10) MY BABY HASN'T HAD A BOWEL MOVEMENT IN A FEW DAYS. IS THIS NORMAL?

Every baby is different. Although it is quite common for breastfed babies to have very frequent bowel movements, some may not. Breast milk is very easily digested and for some babies this may mean they have very little to discard. There is no need to worry if your baby can go up to a week without a bowel movement UNLESS your baby is showing signs of distress. It never hurts to ask a doctor if you are concerned.



11) WHY IS MY MILK SUPPLY GOING AWAY?

1) ALWAYS FEED YOUR BABY ON CUE. (Cues-rooting, putting hands/fingers/fist in mouth, smacking lips, etc. Crying is a late feeding cue.) This will help keep an adequate milk supply. 2) If you are supplementing it is quite common for a mother to start losing her milk supply. This is why supplementation should be avoided, UNLESS medically necessary. 3) If you are not supplementing and you are feeding on cue, it may just APPEAR that your milk supply is reducing. Pumps are not a good indicator of milk supply. Pumps do not transfer milk as well as a baby. So, while pumping a woman may only get one ounce of milk (or even less), her baby is getting much more. Nursing frequency is also not a good indicator of milk supply. If a baby is going through a growth spurt, is sick, or in need of comfort for any reason, he may need to nurse more frequently during this time.



12) WHY CAN'T I GET MUCH MILK OUT WHEN PUMPING?

First, you should know that a pump does not transfer milk as efficiently as your baby does. Second, your breasts are probably supplying JUST ENOUGH to sustain your baby's needs and it takes time for your breasts to respond to the pump. PUMPING TIPS: 1) Always breastfeed your baby FIRST. Pump between feedings. If your baby wants to eat right after pumping, this is okay, let them eat at the breast. This will only encourage more milk production. 2) Do not get discouraged! Keep pumping even if you notice that nothing is coming out. It will take a few sessions for the breasts to respond to the stimulation of the pump. 3) Continue to pump at least 5 minutes AFTER the flow has stopped. 4) If you can become coordinated enough, pumping one breast while your baby eats at the other is a great way to get expressed milk AND to build supply. REMEMBER: The pump is NOT a good indicator of your actual milk supply.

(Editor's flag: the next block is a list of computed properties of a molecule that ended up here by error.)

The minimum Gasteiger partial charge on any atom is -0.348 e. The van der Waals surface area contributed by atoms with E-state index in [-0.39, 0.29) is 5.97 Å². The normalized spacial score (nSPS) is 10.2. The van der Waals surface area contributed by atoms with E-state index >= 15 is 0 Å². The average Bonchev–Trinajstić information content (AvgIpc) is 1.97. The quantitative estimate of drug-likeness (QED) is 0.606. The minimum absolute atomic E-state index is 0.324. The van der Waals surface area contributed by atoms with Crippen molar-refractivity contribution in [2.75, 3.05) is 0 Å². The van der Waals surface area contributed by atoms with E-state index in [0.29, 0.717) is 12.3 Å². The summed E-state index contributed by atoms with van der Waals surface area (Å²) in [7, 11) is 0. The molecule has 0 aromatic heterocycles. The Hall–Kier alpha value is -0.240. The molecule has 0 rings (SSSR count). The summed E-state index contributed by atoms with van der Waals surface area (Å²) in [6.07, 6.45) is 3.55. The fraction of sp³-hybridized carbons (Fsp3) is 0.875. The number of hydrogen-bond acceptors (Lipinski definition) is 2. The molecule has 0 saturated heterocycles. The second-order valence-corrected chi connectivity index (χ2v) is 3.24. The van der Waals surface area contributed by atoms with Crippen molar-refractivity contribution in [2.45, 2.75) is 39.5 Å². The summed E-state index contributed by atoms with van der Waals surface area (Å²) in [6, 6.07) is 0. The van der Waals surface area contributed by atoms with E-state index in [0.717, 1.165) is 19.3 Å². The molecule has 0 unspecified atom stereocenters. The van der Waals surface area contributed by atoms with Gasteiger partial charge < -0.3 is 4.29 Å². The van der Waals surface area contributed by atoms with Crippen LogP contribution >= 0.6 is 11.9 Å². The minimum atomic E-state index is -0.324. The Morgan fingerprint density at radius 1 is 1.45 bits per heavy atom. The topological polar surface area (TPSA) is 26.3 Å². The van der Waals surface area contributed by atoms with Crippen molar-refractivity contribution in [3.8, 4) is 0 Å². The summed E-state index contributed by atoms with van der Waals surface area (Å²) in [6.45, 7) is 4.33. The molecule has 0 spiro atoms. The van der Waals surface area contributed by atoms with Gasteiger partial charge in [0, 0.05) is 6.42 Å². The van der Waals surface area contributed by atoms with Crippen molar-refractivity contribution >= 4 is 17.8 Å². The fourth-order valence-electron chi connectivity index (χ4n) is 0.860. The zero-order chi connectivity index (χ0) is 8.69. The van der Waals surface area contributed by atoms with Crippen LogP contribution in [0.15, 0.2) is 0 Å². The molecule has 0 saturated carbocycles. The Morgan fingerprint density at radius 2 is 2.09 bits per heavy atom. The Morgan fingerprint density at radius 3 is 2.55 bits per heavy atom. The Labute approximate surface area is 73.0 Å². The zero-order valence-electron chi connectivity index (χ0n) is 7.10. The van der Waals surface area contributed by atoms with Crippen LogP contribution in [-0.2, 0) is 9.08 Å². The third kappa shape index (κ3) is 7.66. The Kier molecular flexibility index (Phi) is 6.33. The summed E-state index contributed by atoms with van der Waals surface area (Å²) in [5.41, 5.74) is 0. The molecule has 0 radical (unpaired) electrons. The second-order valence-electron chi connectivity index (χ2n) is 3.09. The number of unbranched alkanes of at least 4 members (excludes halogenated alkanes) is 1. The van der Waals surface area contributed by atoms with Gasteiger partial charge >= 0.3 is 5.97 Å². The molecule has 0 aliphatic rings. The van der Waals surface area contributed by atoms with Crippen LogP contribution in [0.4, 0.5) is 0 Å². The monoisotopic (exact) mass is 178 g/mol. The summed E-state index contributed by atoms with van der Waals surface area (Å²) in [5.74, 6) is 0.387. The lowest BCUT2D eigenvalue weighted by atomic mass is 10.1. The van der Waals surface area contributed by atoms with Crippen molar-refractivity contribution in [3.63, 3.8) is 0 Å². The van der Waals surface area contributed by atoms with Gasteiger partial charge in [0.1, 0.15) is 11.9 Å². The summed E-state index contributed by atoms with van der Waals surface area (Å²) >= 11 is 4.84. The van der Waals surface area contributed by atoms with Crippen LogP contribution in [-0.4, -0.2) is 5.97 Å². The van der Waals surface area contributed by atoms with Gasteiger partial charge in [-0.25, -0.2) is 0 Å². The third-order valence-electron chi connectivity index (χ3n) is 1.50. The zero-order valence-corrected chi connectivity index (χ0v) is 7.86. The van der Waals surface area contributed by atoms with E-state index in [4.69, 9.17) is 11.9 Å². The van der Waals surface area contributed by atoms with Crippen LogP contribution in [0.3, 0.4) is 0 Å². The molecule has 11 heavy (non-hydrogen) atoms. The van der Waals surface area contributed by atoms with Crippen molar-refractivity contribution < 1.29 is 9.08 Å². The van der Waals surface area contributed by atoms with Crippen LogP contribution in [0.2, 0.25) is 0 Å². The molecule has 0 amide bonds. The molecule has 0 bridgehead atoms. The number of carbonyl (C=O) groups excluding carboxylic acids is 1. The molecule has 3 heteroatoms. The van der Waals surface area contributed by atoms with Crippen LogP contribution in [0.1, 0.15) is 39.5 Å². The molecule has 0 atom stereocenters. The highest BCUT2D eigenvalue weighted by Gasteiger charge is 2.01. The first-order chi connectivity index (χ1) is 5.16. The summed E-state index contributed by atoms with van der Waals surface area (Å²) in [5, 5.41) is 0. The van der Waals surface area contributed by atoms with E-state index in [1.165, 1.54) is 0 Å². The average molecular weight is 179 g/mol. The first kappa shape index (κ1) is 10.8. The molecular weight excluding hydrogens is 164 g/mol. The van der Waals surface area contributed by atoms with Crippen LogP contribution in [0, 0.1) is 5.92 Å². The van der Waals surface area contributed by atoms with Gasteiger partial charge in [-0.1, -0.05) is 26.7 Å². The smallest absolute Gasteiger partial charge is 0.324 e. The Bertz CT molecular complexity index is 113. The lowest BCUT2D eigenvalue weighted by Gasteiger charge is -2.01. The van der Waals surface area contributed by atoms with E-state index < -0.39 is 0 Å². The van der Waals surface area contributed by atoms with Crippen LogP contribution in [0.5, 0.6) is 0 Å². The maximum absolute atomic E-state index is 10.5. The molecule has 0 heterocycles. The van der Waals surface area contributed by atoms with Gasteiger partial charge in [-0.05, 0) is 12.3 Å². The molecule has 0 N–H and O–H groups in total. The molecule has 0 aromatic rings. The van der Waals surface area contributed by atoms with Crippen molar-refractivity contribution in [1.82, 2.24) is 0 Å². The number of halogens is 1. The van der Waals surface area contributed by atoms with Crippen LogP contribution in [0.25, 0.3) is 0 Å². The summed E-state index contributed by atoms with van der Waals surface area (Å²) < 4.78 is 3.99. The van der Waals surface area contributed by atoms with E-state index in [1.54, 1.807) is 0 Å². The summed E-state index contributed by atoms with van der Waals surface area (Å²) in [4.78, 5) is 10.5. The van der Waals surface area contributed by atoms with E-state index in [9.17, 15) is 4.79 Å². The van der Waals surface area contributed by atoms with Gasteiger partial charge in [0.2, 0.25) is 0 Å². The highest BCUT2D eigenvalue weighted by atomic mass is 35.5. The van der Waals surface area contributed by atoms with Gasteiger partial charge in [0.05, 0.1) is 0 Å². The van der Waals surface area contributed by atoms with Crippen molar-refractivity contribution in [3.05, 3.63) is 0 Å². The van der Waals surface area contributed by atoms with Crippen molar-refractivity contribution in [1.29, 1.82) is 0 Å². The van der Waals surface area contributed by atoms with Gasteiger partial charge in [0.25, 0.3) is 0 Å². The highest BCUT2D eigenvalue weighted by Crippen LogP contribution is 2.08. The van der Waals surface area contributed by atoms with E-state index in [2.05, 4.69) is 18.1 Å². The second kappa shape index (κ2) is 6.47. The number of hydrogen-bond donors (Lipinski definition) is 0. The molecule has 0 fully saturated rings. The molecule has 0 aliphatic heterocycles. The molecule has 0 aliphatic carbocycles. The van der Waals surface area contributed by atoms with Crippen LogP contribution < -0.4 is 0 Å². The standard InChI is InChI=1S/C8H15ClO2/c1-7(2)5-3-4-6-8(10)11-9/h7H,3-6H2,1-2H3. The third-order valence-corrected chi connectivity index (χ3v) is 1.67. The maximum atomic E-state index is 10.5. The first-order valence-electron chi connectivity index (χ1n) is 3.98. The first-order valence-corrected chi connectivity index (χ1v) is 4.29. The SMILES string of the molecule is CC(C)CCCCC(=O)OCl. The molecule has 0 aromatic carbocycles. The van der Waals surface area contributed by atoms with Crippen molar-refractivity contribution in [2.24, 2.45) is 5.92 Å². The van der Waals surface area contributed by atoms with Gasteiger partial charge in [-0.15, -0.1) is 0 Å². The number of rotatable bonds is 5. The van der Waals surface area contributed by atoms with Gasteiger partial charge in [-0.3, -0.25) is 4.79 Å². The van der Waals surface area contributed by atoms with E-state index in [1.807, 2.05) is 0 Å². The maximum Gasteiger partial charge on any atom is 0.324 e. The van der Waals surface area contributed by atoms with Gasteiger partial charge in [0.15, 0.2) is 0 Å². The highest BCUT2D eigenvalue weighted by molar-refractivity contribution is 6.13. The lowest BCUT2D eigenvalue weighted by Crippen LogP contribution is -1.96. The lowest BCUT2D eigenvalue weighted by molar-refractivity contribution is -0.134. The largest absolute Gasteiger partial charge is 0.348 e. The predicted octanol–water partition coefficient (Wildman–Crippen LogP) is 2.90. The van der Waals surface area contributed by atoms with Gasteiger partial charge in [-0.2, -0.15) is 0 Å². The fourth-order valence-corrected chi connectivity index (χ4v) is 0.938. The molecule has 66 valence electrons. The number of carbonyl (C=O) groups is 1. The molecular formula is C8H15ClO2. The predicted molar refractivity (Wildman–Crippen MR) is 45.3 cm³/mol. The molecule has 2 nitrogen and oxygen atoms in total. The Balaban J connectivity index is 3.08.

13) WHY IS MY BABY REFUSING TO LATCH ON TO MY BREAST?

This can be attributed to several things: Baby was introduced to an artificial nipple (bottle/pacifier) too early (it is best to wait at least 4 weeks before giving artificial nipples), baby is sick (a stuffy nose can make it hard to breathe, an ear infection can make it painful to breastfeed, etc.), baby was aggressively forced/pushed to the breast to achieve latch on, etc. If baby is sick, make sure to get the baby seen by a doctor and keep her nose free of mucus by suctioning nose before feedings. Using a humidifier may help, too. MOST IMPORTANT when trying to latch a non-latcher: SKIN TO SKIN CONTACT! Lots of it! Your baby needs to associate your breasts with a place of comfort and warmth and love. This WILL encourage them to latch on. AND RELAX! A baby will not want to latch on to a stressed mother, so remember to give yourself lots of praise and cut yourself some slack.



14) WHY WON'T MY BREASTFED BABY TAKE A BOTTLE?

It is quite common for a breastfed baby to refuse to eat from a bottle and some may never take a bottle from their mother, but here are some tips: Always use a nipple that is wider at the base and thinner at the top (like a breast nipple), use very slow flowing nipple, have someone else give the bottle where the baby does not see or hear you, hold him in his favorite breastfeeding position while feeding with the bottle and, last but not least, be patient. REMEMBER: Make sure to express your milk when your baby receives milk from a bottle and expressed milk is the preferable supplement.